AMES — A report by the Iowa State Department of Education detailing postsecondary enrollment has shown that minority students are harder to retain and less likely to enroll in postsecondary institutions around Iowa, a state with predominantly white residents.
According to the 2010 U.S. Census, Iowa’s population is more than 90 percent white.
The state Board of Regents Academic and Student Affairs Committee discussed the report at its meeting Wednesday at Iowa State University.
According to the report, 72.8 percent of white students in Iowa enrolled in a postsecondary institution within a year of high-school graduation. That rate for black, Latino, and Asian students is 61.7 percent, 55.9 percent, and 75.7 percent, respectively.
The University of Iowa’s nonminority student retention for the fall of 2015 was 87.7 percent, and the minority student rate was 83.4 percent, according to regent documents. For ISU, the nonminority retention rate was 88.5 percent and for UNI 86.7 percent. The minority rate was 86 percent at ISU and 83.2 percent at UNI.
With different schools having different admissions standards and different processes for handling students who aren’t performing high academically, it can be a challenge to draw comparisons, UI Provost P. Barry Butler said.
“I think it’s hard to look at retention rates across different groups, even across the schools in our peer group,” he said. “How schools deal with students who are struggling is different from school to school.”
UI Student Government Sen. Lilian Sanchez, a Latina first-generation student, said under-represented minority and first-generation students experience “impostor syndrome” and a sense or feeling of not belonging as they grow up.
“As a first-generation and under-represented minority student, we can gain self-assurance is something that by realizing our own potential,” she said.
After facing obstacles during their K-12 education, Sanchez said, the experiences these students have while adjusting to college life can make a tangible difference in making campus feel like a community and place of belonging.
Sanchez said campus resources such as the Iowa Edge program, a four-day pre-orientation program for first-generation and minority students, and TRIO Student Support Services — which works to boost college graduation and retention rates — as well as other resources, have been vital to her success at the UI.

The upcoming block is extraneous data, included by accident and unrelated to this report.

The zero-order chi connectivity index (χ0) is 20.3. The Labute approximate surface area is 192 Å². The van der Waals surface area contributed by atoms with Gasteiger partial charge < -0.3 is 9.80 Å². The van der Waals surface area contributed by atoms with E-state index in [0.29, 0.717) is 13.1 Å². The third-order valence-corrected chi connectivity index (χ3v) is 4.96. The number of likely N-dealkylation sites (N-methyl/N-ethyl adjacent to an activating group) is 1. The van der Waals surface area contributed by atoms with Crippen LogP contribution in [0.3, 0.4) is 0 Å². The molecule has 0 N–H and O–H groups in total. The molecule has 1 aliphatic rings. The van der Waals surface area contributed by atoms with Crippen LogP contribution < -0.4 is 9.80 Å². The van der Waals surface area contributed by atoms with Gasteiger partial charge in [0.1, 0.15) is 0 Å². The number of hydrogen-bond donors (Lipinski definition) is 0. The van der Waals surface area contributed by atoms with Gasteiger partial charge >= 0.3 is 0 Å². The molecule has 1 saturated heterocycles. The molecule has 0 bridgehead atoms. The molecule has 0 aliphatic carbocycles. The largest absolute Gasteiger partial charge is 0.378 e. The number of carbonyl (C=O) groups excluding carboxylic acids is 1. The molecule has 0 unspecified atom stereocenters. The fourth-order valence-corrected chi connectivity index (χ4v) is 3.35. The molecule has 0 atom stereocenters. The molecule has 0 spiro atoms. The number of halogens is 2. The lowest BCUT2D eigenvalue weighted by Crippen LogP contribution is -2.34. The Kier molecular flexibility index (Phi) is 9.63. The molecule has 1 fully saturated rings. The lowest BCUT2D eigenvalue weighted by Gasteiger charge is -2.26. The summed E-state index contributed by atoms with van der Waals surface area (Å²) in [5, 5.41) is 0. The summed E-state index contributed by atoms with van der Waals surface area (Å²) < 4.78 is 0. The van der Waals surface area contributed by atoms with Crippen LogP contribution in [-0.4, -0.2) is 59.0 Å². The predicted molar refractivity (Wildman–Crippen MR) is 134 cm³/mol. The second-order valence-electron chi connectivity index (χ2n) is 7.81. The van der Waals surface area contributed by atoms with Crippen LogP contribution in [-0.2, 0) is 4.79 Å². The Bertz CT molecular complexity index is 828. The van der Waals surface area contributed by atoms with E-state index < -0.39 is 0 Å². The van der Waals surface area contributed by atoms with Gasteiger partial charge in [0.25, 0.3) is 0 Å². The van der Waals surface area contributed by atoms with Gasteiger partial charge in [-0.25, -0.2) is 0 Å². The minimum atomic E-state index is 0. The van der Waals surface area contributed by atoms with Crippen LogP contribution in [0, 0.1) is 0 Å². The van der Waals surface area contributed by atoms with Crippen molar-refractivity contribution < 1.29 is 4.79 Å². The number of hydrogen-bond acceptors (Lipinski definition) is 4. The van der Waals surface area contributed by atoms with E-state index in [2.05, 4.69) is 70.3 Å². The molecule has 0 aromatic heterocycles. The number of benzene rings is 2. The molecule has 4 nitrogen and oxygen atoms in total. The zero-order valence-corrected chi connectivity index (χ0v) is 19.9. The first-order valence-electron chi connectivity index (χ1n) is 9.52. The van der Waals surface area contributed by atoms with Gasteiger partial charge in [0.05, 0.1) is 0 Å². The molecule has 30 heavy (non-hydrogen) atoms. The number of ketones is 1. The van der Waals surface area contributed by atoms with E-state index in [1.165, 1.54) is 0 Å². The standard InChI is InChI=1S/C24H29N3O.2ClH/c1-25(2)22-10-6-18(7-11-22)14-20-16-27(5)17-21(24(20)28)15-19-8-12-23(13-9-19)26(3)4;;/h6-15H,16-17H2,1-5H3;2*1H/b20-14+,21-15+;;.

“It gave me comfort to feel that the University of Iowa campus was my own community,” she said.
Upward Bound, another support program, has “a legacy of getting more than 86 percent of its participants to graduate with a four-year degree,” said Robert Richards, the project director of TRIO Upward Bound, in an email to The Daily Iowan.
The program helps high-school students prepare for enrollment in higher-education institutions.
Richards said the program serves students facing challenges such as residing in areas with high high-school dropout rates, attending underperforming schools without a rigorous college-prep curriculum, as well as other obstacles.
Additionally, Andrew Beckett, the UI assistant dean of University College, said the UI has implemented initiatives such as the two-day Orientation Program for incoming first-years and Supplemental Instruction to aid students in achieving academic success.
“It’s kind of the philosophy of trying to provide programs that are going to help all students transition successfully and then knowing that some students are going to struggle regardless of what you do,” he said.
While the UI has established programs to help students who are at risk of not performing well academically, Beckett said, solutions to the issue of retention are not a one-size-fits-all “magic bullet.”
Often, different factors intersect to affect student retention and graduation rates. One aspect of retention the UI is working to improve, he said, is retention of first-generation students. He noted that they tend to be low-income as well, for example.
Other things in a student’s life — such as mental, physical, or financial troubles — which are outside the institution’s control, sometimes result in a decision not to return, Beckett said.
Regardless of the influence these factors hold in affecting graduation and retention rates, he said, the ability to improve these rates hinges on the institution’s ability to change the student experience.
“It’s not something you tend to change very quickly because your student profile doesn’t usually change very quickly,” he said. “Unless you can figure out how to change that experience for students, you’re going to end up with the same result.”